Origins

Family, birthplace, circumstances.

I was born right in the center of a large city Donetsk, Ukraine, on the river Kalmius.

This beautiful city, which was full of roses and interesting buildings, is now largely destroyed by war.


About my birth city.

Ethnically, I am a mixed Slavic-German (~3/8 Ukrainian, ~3/8 Russian, ~1/4 German), with possible Swedish or other smaller parts. None of it matters much to me, but my ethnicity is "written" all over my face - high wide cheekbones, blue eyes, straight middle-blond hair, and stuff like that - and I am asked about it often.


My parents had me in their student years: my mother was 22, right before she finished her university degree in financial planning, and my father was 26, as a post-graduate student in physics.


I was the only child for both my mother and father. My mom did not like children, my dad did not care for them much either. They  had other aspirations in life.


My mom had an infectious laughter, and was always fashionably dressed up in public. I rarely saw her without makeup. She worked all the time and valued social status and financial independence the most.


About my mom.

My father was a brilliant child who finished schools with highest honors. He became a physicist, later a professor of physics, and taught scientific worldview. He swam really well and played volleyball.

He wore formal suits, trench coats, and elegant hats (Fedoras). He used taxi for transportation. He loved strong coffee, cigarettes, and food. He read a lot, and gathered a huge library of good books.


About my dad.

My grandmother on my mother's side was a Siberian Russian. She was very pretty and managed to have three kids from different guys. She loved men, her grandson, and persimmons. She worked all her life, mainly as a hotel manager, and was driven by pride.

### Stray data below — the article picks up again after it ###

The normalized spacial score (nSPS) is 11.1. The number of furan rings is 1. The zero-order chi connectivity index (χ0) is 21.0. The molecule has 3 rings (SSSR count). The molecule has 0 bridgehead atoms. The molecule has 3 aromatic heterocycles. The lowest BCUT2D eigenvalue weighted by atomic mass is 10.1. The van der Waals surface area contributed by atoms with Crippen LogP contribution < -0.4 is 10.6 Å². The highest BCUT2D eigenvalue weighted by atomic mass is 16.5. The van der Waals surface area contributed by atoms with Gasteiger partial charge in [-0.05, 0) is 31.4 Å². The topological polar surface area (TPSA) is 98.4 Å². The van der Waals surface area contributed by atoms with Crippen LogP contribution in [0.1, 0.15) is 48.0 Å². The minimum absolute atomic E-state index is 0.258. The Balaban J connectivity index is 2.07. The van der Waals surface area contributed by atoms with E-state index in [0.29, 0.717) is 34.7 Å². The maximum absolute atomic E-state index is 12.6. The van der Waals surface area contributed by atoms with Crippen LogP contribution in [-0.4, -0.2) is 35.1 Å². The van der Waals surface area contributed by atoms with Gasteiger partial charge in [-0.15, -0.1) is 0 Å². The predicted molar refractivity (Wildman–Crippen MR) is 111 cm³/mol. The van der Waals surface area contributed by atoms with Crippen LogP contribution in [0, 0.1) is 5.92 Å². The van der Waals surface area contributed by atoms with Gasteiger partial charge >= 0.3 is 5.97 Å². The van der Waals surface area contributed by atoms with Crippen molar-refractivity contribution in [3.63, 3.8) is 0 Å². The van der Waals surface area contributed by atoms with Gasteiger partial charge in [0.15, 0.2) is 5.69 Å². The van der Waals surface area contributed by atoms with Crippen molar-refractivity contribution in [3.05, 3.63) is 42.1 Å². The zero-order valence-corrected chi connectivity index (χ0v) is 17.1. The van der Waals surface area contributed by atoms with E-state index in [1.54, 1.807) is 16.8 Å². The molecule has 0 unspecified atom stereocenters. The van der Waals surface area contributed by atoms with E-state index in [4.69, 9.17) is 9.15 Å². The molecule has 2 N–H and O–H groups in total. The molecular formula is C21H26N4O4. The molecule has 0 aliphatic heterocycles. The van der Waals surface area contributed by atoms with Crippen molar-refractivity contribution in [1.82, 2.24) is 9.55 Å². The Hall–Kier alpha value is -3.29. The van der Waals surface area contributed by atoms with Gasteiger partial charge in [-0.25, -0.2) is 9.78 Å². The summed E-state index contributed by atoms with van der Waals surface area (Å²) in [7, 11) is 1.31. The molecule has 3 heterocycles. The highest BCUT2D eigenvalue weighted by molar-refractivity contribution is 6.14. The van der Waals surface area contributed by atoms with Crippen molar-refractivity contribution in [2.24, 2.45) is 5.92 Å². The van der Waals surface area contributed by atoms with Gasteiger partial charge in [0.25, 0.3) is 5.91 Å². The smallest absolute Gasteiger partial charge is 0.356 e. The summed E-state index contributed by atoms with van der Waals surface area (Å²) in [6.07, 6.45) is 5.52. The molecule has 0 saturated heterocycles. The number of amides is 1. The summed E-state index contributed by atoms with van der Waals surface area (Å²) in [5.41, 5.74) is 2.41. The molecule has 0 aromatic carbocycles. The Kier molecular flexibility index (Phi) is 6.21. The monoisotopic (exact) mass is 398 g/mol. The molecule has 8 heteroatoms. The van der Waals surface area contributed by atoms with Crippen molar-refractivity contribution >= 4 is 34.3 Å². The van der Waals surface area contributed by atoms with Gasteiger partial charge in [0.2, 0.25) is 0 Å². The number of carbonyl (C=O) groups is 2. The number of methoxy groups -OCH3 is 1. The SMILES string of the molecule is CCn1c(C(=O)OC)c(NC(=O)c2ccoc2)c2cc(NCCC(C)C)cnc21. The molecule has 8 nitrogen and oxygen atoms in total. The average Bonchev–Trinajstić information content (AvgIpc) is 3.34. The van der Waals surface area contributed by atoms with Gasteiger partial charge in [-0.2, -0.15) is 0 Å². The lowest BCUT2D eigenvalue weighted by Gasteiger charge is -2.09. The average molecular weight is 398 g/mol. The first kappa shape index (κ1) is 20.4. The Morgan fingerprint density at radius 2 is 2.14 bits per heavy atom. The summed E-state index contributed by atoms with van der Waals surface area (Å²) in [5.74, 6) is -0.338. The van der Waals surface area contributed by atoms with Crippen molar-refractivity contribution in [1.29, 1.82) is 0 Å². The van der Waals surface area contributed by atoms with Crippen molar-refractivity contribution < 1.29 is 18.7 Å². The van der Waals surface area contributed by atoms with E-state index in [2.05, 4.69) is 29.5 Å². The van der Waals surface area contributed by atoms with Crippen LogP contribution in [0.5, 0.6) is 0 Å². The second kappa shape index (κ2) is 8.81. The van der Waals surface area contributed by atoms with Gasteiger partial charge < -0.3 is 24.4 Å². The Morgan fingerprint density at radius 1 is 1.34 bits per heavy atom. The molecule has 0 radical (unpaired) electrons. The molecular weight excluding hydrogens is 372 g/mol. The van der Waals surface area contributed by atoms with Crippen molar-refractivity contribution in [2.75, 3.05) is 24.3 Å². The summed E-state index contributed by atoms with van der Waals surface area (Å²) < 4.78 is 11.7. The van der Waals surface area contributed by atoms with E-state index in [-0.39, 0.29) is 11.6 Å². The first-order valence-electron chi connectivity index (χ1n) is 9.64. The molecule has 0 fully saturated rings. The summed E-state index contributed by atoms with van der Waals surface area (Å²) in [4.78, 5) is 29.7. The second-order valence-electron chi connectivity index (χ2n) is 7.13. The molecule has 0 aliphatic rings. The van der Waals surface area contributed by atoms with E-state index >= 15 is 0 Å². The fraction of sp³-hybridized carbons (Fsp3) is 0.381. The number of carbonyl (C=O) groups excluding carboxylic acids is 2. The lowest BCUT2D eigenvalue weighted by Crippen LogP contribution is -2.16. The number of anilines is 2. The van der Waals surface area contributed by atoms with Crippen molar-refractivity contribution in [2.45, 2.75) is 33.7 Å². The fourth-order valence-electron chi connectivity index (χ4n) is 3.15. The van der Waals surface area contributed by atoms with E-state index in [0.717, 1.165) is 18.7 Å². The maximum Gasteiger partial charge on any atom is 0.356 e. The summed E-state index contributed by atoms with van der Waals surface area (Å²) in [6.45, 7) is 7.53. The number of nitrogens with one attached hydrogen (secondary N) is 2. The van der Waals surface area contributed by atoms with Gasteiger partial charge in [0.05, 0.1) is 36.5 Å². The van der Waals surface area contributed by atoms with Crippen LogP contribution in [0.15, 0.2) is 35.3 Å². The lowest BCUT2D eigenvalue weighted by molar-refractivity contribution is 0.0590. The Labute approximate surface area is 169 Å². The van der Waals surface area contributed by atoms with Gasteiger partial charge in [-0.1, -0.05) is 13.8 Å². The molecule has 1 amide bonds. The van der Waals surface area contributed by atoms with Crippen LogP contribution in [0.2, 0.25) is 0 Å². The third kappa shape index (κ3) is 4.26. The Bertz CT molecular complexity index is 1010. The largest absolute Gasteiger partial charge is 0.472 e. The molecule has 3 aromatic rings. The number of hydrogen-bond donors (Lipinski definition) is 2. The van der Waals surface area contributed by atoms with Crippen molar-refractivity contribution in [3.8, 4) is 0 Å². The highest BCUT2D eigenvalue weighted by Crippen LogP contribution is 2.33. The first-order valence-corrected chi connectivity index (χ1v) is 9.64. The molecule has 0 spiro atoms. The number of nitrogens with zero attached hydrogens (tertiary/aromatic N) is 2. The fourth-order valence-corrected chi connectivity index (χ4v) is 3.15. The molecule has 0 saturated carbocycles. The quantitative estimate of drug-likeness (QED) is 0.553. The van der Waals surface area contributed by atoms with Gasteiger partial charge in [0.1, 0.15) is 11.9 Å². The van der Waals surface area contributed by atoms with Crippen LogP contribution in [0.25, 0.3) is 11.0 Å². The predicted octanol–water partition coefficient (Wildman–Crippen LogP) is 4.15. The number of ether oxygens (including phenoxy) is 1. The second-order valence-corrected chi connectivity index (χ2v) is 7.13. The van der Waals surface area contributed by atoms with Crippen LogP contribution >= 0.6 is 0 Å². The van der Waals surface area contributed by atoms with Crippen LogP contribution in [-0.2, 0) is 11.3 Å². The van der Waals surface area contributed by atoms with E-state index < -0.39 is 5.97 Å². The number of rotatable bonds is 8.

About my mom's mother.

The father of my mom was German, he emigrated to the United States after leaving Europe for good in early 1950-s. My grandmother lost the contact with him for a long time after sending him the last photograph of herself with my mother as a little girl, I've seen a copy of it. She refused to talked about him, probably because of pain and caution. I know the story primarily from my aunt, my mother's 10-year older sister.

He had another son in USA. I arrived here too late to meet either of them.


About my mom's father.

My father's mother and father married against the will of my granddad's wealthy family. They never received any support or recognition from them, but lived a long life together.

My grandfather came back from war alive, after serving on Katyusha multiple rocket launchers.

They built their house with their own hands from clay, and had planted a big garden, a beautiful  orchard, and even had a potato field. They made sure all their three children earn university degrees - they became a physicist, a medical doctor, and an engineer. 

My grandparents lived in Huliaipole (Гуляйполе), a historical center of the anarchy (Free Territory).

They both died in one year: my grandfather died within a few month after his wife, in seemingly good health.